Leah Jorgensen is owner and winemaker for Leah Jørgensen Cellars, a wine company dedicated to creating distinctive wines with an appreciation for French Loire Valley style.
Leah grew up with an Italian mom, and that had an influence on how she saw the world. She has early memories of being around the table with a lot of great food and sharing of wine, and what it meant culturally to her family.
In this fascinating interview Leah shares how she didn’t even realize that the wine industry was an actual field or industry. She never really stopped to think about how wine was created and what kind of career that would be”.
She shared that it all began with managing a cute, little wine shop in Washington DC where she grew up.
Like many women I have interviewed she began her career as part of the corporate world in Washington DC which trained her to work hard. Eventually she decided to enroll into a top notch wine course and so her new career began.
Leah shares that she’s been in this for almost 17 years and learned a lot, but there’s always things that need to change or be different, certainly as a woman wine maker and business owner in this industry. She wants to be able to continue to inspire and motivate and cultivate opportunity for other women and minorities. Leah says a woman can do this work as easily as a man and yet it tends to be a good old boys club as guys like to hire guys. She had to find men who were more forward thinking.
It bothers her that there are virtually no minorities in the American Wine Industry, other than a few sprinkled here and there. She wants to be a part of the conversation about how to shift this from being such a white privilege culture.
I asked Leah to share how my book “Wiser and Wilder,” helped her.
“There’s this classic, masculine way of how we all approach business… and that’s just not how my brain was wired. Even though I’m a very bright person and did very well in school, there are these moments where it made me feel dumb because it wasn’t my language. So much of the way we do business in the wine industry is masculine dominated. You wanna talk about circles and squares.. It was all squares.
By the time I found you and your book, I knew that model wasn’t working for me. I have advisers who do help me with my business. They’re all men and they all present stuff in a certain way and tell me what I need to do to grow my wine business..and I knew that what they were suggesting would never happen for me. When I found your book, I loved the Circles…It made sense. As I was doing the exercises and I was able to take the knowledge that was in that square material that these people were presenting to me, and sort of fashion it in a way that fit more for me and how my brain works, how I’m wired.”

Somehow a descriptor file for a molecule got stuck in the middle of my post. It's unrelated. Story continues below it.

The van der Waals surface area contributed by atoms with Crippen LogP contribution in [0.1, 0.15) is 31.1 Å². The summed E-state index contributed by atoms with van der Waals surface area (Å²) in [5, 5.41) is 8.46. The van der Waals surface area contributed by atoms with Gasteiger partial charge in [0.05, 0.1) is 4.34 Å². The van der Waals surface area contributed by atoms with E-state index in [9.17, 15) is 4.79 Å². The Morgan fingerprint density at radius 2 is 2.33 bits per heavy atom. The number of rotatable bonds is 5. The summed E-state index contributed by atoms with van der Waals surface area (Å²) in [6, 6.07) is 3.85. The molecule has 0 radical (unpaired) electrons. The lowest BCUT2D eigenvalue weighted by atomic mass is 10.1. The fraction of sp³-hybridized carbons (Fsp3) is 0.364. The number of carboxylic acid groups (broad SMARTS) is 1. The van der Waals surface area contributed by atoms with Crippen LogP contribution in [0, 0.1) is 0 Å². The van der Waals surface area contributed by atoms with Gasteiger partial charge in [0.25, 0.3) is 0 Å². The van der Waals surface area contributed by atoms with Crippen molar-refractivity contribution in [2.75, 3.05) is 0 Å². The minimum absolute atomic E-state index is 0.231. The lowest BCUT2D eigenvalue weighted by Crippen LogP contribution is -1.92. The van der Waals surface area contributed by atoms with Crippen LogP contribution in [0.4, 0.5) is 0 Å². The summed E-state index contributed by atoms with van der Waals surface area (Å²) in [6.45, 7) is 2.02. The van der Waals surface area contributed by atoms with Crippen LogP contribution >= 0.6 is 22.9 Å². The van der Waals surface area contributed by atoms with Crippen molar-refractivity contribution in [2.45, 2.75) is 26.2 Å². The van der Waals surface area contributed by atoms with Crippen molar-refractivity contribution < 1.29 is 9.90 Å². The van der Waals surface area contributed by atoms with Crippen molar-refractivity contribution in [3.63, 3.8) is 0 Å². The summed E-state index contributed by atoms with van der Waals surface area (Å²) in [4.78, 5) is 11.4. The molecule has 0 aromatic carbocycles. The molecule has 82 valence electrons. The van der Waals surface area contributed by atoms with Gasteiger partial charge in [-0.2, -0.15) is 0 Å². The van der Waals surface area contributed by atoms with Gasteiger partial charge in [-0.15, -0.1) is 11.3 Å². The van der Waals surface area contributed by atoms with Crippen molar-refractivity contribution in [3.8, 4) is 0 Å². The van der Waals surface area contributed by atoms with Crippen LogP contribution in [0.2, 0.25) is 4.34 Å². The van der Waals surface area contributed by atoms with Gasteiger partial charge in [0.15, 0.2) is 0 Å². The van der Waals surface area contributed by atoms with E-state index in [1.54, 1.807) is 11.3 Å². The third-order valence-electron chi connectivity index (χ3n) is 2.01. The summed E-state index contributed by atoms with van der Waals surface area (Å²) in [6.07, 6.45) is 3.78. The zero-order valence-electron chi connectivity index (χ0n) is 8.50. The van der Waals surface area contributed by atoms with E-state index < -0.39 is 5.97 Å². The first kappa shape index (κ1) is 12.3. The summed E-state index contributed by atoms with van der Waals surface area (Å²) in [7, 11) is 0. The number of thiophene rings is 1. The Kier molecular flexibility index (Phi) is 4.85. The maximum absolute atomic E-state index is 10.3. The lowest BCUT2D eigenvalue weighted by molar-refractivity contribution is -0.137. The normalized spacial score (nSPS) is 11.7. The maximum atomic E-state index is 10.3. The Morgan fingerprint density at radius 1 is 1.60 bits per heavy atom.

Leah says her biggest challenge now is to not get caught up in anxiety around money. She shared how starting a wine industry requires a lot of money ongoing.
“So for me, I get in that sort of panic fight-or-flight mode with how overwhelming the financial side of this can be. But the truth is, it always works out and that’s validation that I’m on the right path. Even these gigantic, enormous, very scary sums of money that might be due, the voice that I’ve had to listen to so often is to just remind me that it’s just money. It’s just energy: Flow in, flow out. That’s all it is. It’s just energy. It’s like that wild woman is constantly telling me that in the back of my head that it’s just energy. Let it go. It’s fine.” You get it, you lose it.. You get it, you lose it. When I really listen to it, then I don’t feel the anxiety.”
I asked Leah what she thought she might be doing in her Crone years. She had gone to a small college and majored in creative writing and learned from Mary Oliver yet she she knew she needed more life experience first. Her vision is that in her Crone stage she’ll have a long silver braid, a pencil behind her ear, and like Mary Oliver, walk along the beaches in Oregon and write poetry.
Leah’s wisdom tip” “When it comes to going out into the world, and speaking your truth, wanting to create your work, and put your soul creativity and your empathy out into the world and all those feelings of wanting to use your gifts to make the world a better place. The biggest thing is just knowing your gifts. Meditate on it, go for walks, sit down and REALLY, really identify, “What are my gifts?” And then you can navigate. You can really figure out how you can find your mission”.
You can find Leah on Facebook – Leah Jorgensen Cellars and her website LeahJorgensenCellars.com
This podcast episode is part of the one year birthday celebration of my book “Wiser and Wilder, A Soulful Path for Visionary Women Entrepreneurs.”
Join the celebration and find out more..